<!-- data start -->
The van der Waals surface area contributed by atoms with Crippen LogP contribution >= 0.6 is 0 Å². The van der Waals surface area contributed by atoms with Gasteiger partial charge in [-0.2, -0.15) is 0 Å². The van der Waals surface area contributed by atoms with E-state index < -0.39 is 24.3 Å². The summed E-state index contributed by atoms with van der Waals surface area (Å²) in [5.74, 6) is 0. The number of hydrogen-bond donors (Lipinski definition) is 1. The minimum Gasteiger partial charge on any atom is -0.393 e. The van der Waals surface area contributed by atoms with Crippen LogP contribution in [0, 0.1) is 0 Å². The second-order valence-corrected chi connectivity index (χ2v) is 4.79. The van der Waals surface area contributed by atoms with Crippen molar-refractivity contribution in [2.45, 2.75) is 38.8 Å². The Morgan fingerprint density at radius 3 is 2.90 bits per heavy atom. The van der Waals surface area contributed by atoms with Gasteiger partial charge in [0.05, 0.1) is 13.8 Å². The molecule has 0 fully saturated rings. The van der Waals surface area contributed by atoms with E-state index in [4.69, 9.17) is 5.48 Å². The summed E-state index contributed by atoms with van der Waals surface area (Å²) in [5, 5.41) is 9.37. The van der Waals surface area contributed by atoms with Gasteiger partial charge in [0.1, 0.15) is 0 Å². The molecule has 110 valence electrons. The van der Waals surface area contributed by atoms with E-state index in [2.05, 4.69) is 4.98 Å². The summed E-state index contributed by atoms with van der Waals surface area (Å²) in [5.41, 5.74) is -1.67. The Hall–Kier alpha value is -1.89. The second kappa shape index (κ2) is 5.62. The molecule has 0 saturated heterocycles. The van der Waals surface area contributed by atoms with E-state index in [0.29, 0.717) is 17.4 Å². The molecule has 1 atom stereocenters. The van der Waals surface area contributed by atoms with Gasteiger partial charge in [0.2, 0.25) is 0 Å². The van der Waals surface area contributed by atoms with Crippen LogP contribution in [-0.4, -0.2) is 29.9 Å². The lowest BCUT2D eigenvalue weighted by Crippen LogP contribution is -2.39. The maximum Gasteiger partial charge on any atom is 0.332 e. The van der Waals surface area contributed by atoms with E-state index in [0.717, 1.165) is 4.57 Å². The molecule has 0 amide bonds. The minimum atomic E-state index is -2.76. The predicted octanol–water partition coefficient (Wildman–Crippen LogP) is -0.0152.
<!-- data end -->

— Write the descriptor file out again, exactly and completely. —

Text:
The van der Waals surface area contributed by atoms with Crippen LogP contribution >= 0.6 is 0 Å². The van der Waals surface area contributed by atoms with Gasteiger partial charge in [-0.2, -0.15) is 0 Å². The van der Waals surface area contributed by atoms with E-state index < -0.39 is 24.3 Å². The summed E-state index contributed by atoms with van der Waals surface area (Å²) in [5.74, 6) is 0. The number of hydrogen-bond donors (Lipinski definition) is 1. The minimum Gasteiger partial charge on any atom is -0.393 e. The van der Waals surface area contributed by atoms with Crippen LogP contribution in [0, 0.1) is 0 Å². The second-order valence-corrected chi connectivity index (χ2v) is 4.79. The van der Waals surface area contributed by atoms with Crippen molar-refractivity contribution in [2.45, 2.75) is 38.8 Å². The Morgan fingerprint density at radius 3 is 2.90 bits per heavy atom. The van der Waals surface area contributed by atoms with Gasteiger partial charge in [0.05, 0.1) is 13.8 Å². The molecule has 0 fully saturated rings. The van der Waals surface area contributed by atoms with E-state index in [4.69, 9.17) is 5.48 Å². The summed E-state index contributed by atoms with van der Waals surface area (Å²) in [5, 5.41) is 9.37. The van der Waals surface area contributed by atoms with Gasteiger partial charge in [0.1, 0.15) is 0 Å². The molecule has 110 valence electrons. The van der Waals surface area contributed by atoms with E-state index in [2.05, 4.69) is 4.98 Å². The summed E-state index contributed by atoms with van der Waals surface area (Å²) in [5.41, 5.74) is -1.67. The Hall–Kier alpha value is -1.89. The second kappa shape index (κ2) is 5.62. The molecule has 0 saturated heterocycles. The van der Waals surface area contributed by atoms with E-state index in [0.29, 0.717) is 17.4 Å². The molecule has 1 atom stereocenters. The van der Waals surface area contributed by atoms with Gasteiger partial charge in [0.2, 0.25) is 0 Å². The van der Waals surface area contributed by atoms with Crippen LogP contribution in [-0.4, -0.2) is 29.9 Å². The lowest BCUT2D eigenvalue weighted by Crippen LogP contribution is -2.39. The maximum Gasteiger partial charge on any atom is 0.332 e. The van der Waals surface area contributed by atoms with E-state index in [0.717, 1.165) is 4.57 Å². The molecule has 0 amide bonds. The minimum atomic E-state index is -2.76. The predicted octanol–water partition coefficient (Wildman–Crippen LogP) is -0.0152.